The consent decree between the FDA and Ranbaxy in January 2012 set the tone for another year of regulatory headaches for Indian drugmakers, yet the industry continued to grow. PricewaterhouseCoopers (PwC) reports that exports to the U.S. rose 32% in 2012, although it warns that quality failings could stymie future growth.
Biopharma exports from India to the U.S. topped $4.2 billion last year, PwC reports, with the growth in overseas sales helping manufacturers offset difficulties in their home market. The sustainability of this situation is questionable, though. Last week Ranbaxy reported that FDA restrictions on its manufacturing plants had cratered third-quarter earnings, and the PwC report on the state of Indian biopharma warns that regulatory snafus threaten the whole industry.
PwC places part of the responsibility on Indian regulators. "The regulators need to set the standards at par with the global ones through appropriate legislation. They also have to ensure that these standards are effectively enforced and complied with," the report's authors write. India is planning to spend $3 billion to hire at least 110 new inspectors, in-PharmaTechnologist reported last month, but such initiatives have a patchy record of success. India was due to open an inspection office in China in March, but the project has stalled.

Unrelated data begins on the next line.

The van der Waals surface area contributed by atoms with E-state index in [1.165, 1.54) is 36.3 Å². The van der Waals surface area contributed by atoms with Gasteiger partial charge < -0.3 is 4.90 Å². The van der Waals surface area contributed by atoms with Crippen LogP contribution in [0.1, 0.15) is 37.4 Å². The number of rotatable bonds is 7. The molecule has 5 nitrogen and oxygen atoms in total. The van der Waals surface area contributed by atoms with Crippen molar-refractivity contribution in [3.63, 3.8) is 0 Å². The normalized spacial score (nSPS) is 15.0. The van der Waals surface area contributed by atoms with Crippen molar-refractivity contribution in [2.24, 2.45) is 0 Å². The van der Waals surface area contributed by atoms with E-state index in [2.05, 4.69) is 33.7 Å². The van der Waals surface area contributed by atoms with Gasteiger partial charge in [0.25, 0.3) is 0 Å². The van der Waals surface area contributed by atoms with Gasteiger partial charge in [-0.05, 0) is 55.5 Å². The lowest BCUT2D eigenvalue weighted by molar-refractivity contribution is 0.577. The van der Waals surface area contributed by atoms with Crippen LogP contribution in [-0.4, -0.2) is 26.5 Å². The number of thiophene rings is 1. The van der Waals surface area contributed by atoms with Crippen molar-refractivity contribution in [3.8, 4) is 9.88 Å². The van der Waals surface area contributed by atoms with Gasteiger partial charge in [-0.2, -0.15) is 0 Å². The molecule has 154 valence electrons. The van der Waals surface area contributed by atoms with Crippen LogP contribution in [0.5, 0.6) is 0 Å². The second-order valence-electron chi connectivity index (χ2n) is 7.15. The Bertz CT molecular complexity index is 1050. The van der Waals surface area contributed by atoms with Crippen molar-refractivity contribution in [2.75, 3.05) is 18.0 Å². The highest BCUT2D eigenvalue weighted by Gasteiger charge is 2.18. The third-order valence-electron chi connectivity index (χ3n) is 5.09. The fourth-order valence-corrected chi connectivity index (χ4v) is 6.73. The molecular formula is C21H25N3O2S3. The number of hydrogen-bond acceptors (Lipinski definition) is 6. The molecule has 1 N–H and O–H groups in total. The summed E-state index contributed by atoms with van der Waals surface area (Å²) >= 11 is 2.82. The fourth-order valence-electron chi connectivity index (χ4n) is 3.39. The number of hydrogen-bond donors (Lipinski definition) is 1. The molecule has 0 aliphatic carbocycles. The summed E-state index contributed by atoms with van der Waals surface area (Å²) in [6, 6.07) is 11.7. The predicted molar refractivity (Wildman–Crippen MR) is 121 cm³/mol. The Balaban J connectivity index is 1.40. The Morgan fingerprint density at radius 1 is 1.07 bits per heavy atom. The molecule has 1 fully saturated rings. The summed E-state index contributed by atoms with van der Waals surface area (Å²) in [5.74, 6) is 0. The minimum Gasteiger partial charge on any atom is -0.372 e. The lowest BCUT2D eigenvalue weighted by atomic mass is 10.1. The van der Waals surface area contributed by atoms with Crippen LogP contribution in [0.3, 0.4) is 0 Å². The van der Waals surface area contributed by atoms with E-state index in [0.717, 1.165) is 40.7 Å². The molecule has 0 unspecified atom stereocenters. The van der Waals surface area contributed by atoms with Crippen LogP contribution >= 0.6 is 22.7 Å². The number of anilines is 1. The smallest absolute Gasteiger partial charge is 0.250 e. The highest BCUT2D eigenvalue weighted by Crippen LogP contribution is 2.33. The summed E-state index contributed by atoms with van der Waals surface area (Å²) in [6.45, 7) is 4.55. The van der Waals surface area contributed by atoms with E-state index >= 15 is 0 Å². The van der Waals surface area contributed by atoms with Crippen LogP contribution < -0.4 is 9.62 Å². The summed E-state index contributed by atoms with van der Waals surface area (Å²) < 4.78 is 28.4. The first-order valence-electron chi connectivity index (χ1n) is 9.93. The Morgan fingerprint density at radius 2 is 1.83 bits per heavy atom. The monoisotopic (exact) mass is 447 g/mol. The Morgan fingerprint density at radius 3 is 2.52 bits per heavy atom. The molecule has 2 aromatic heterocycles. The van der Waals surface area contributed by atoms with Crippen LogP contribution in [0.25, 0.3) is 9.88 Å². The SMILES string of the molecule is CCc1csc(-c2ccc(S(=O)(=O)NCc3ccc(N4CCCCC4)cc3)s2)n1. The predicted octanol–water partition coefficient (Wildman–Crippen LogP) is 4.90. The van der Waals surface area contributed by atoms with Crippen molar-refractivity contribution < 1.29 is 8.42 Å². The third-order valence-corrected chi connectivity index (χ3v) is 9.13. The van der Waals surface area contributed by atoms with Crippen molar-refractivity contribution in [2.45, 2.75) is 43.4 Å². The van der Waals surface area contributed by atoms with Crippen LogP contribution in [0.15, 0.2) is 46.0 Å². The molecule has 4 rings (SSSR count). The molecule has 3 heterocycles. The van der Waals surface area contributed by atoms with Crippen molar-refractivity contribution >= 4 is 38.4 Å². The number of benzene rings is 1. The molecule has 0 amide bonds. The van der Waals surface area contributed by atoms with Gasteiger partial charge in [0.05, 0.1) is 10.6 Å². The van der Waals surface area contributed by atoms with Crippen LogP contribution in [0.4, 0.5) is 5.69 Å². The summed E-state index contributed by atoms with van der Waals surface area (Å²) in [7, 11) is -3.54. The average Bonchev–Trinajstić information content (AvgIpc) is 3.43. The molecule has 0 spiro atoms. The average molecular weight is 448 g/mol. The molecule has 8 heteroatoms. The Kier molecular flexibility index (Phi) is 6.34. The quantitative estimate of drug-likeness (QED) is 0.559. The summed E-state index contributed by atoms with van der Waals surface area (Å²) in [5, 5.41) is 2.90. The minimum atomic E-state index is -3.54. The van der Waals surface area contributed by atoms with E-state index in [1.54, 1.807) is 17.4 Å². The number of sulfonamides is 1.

The office was supposed to tighten oversight of ingredients from China, a potential weakness in the quality of Indian drugs. Yet with the government and regulatory officials also struggling with clinical trial delays, marketing guidelines and other issues, inspections are just one of many areas that need addressing. For Indian drugmakers, each is a potential drag on revenue that needs fixing. "While pharma companies focus their attention on measures to combat the growth slowdown, they will need to work with the government and other stakeholders to discuss and resolve regulatory challenges," PwC India's Sujay Shetty said.